Journal of Cytology
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Year : 2015  |  Volume : 32  |  Issue : 4  |  Page : 223-229

Bax and Bak expression in cervical smears of women with low-and high-risk HPV types: A study of 120 cases

1 Department of Cytology, Diagnostic and Therapeutic Center of Athens "Hygeia", National and Kapodistrian University of Athens, Athens, Greece
2 Department of Virology, G Papanicolaou Research Center of Oncology and Experimental Surgery, National and Kapodistrian University of Athens, Athens, Greece
3 Department of Cytology, Regional Anticancer Oncology Hospital of Athens "St. Savvas", National and Kapodistrian University of Athens, Athens, Greece
4 Department of Pathology, Medical School, National and Kapodistrian University of Athens, Athens, Greece

Correspondence Address:
Eirini Klapsinou
31 Vosporou Street, Nea Ionia, Athens - 14234
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Source of Support: None, Conflict of Interest: None

DOI: 10.4103/0970-9371.171222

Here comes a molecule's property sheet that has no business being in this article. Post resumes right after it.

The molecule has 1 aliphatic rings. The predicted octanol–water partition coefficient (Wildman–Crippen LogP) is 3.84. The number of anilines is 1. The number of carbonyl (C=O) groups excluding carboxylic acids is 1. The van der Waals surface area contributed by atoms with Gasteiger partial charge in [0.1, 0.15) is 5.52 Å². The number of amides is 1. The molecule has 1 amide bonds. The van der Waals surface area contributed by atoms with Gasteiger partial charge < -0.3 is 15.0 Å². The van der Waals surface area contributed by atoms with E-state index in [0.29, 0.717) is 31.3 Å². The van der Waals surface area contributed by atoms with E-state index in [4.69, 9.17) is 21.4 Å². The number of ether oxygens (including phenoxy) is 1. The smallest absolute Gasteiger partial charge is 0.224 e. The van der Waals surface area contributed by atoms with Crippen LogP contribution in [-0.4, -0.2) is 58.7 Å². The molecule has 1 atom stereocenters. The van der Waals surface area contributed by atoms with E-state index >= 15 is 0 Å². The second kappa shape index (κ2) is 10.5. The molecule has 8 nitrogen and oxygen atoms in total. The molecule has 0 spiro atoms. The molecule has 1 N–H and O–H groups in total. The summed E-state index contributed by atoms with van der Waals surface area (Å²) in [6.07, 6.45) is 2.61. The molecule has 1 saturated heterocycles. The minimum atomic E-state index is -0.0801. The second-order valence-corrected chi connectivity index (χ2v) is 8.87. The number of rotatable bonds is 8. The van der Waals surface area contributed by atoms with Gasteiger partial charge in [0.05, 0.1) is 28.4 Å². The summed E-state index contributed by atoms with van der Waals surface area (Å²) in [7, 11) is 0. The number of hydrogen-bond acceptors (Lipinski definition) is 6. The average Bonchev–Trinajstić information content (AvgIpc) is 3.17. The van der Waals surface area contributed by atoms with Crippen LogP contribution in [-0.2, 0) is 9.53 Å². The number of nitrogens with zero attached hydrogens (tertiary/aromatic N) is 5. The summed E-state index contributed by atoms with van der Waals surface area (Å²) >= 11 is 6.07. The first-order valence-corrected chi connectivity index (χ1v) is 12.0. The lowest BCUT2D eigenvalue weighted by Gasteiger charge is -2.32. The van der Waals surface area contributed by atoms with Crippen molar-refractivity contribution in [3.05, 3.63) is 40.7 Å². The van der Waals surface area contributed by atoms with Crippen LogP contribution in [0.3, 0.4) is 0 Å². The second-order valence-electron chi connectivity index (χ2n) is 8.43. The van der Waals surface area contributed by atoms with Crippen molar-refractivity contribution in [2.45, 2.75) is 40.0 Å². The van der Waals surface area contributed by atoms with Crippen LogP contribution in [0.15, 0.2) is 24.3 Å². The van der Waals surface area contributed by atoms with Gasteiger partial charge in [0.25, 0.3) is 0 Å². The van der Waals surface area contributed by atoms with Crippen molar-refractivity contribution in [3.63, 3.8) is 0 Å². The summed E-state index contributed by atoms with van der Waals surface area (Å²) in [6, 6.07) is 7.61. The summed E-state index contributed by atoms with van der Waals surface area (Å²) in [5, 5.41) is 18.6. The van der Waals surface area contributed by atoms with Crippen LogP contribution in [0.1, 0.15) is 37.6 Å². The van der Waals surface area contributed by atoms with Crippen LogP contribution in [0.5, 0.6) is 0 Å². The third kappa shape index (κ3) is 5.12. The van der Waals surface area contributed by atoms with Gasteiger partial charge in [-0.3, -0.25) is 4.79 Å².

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Background: Human papillomavirus (HPV) is known to be involved in the carcinogenesis of squamous cells in uterine cervix cancer, mostly by binding and inactivating the p53 and pRb tumor suppressor genes. Lately, evidence has emerged suggesting that HPV oncoproteins may interact with proteins involved in cellular apoptosis as well. Aim: This study aimed to investigate the expression of proapoptotic proteins Bax and Bak in women with low-risk and high-risk HPV types as opposed to HPV-negative women, and in women with normal pap smear compared to women with abnormal Papanicolau test (Pap) smear. Materials and Methods: A total of 120 liquid-based cervical samples were subtyped for HPV types with microarray hybridization and then stained and evaluated immunocytochemically for Bax and Bak expression. Statistical analysis was performed on the Bax and Bak scores (percentage of positive cells × staining intensity), the overall percentage of positive cells, and the most prevalent staining intensity group found in each sample. Results: A weak association between negative Bax staining and cytologically normal Pap smears was discovered, whereas cytologically abnormal samples tended to stain weakly or moderately positive. No other statistically significant difference was found in the other analyzed parameters. Conclusion: Cytologically normal pap smears seem to have a slight tendency to stain negative for Bax as opposed to cytologically abnormal pap smears. Although the association is weak, it is an indication that there might be a connection between the expression of Bax and the development of cervical intraepithelial dysplasia, which warrants further investigation in larger-scale studies.

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